I’m hearing a lot more about hybrids, do you recommend them? How do I know if I should buy one?
First let’s define hybrids—According to Wikipedia “A hybrid vehicle uses two or more distinct power sources to move the vehicle. The term most commonly refers to hybrid electric vehicles (HEVs), which combine an internal combustion engine and one or more electric motors.” There are other ways in which they capture and utilize energy. Wikipedia reports that “The Toyota Prius is the world’s top selling hybrid electric vehicle, with cumulative global sales of over 3 million units by June 2013.”
There is no doubt they are energy-efficient and therefore, you would save money on fuel costs, but they do cost more. A key to your decision-making is how many miles you drive per year, the fuel cost, and then determining how long it will take to break even on the additional cost of the vehicle.
Another type of hybrid vehicles is the plug-in hybrid electric vehicle (PHEV). The plug-in hybrid is usually a general fuel-electric vehicle. There is a plug-in Toyota Prius which has an all-electric range of 11 miles. The plug-in vehicles are about $5,000 higher than the standard hybrids, however the Toyota Prius Plug-in is eligible for a government tax credit of $2,500 for 2012-2014 models.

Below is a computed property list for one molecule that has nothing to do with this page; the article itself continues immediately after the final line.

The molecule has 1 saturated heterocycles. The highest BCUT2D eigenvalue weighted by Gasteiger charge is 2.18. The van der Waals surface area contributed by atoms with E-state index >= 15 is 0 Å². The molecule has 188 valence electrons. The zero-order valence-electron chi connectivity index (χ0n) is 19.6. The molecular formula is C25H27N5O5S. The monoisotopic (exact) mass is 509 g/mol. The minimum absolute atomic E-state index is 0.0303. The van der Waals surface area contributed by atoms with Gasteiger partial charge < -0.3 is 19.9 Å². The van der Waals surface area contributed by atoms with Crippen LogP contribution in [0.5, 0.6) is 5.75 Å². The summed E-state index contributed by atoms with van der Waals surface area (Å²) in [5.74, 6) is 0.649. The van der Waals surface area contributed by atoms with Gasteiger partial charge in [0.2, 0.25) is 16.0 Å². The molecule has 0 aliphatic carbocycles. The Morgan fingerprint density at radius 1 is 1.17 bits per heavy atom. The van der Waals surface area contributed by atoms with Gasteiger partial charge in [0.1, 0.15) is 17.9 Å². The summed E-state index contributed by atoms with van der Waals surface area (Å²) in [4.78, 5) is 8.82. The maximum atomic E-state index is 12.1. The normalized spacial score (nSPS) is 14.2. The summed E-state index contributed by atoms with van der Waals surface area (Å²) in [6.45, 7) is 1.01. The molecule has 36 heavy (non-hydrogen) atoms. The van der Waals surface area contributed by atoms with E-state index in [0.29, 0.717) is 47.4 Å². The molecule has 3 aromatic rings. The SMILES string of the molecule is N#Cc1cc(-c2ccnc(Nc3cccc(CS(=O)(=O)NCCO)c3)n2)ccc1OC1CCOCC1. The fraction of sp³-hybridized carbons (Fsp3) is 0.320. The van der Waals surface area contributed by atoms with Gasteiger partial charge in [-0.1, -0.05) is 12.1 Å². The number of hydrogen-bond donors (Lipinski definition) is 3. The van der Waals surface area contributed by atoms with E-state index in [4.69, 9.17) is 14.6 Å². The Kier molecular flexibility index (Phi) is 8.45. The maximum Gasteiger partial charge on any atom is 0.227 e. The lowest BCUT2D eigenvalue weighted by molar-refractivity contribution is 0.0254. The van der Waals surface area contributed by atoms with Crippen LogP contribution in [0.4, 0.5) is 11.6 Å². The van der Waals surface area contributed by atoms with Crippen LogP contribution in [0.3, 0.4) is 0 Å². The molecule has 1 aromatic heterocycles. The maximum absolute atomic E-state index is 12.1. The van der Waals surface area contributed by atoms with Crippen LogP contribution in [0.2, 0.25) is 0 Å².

We’ll use the standard Prius as an example: The average cost of a 2014 Prius is about $25,500, whereas the average Corolla is about $19,000. (Of course you can save money on a new 2013.) According to the U.S. Government fuel economy website, the average fuel cost to drive 25 miles is as follows, subject to various regional gas prices:
Depending on how many miles you drive per year, you can calculate the break-even point, but you are making a decision to drive a “green” car which is environmentally-friendly. It also depends if you are driving mostly city or highway. There is no set answer. When you visit Jaffarian Volvo Toyota Scion, we will help you evaluate what makes the most sense for you, according to your preferences, budget, driving patterns and miles driven.
By the way, Toyota is also testing fuel-cell vehicles and that is the next generation of vehicles which will increase fuel efficiency and they are finding ways to reduce initial costs. Toyota is showing them on their website, announcing their arrival in 2015. We’ll discuss fuel-cell vehicles in an upcoming “Ask Gary.”
Have a great week and drive safely!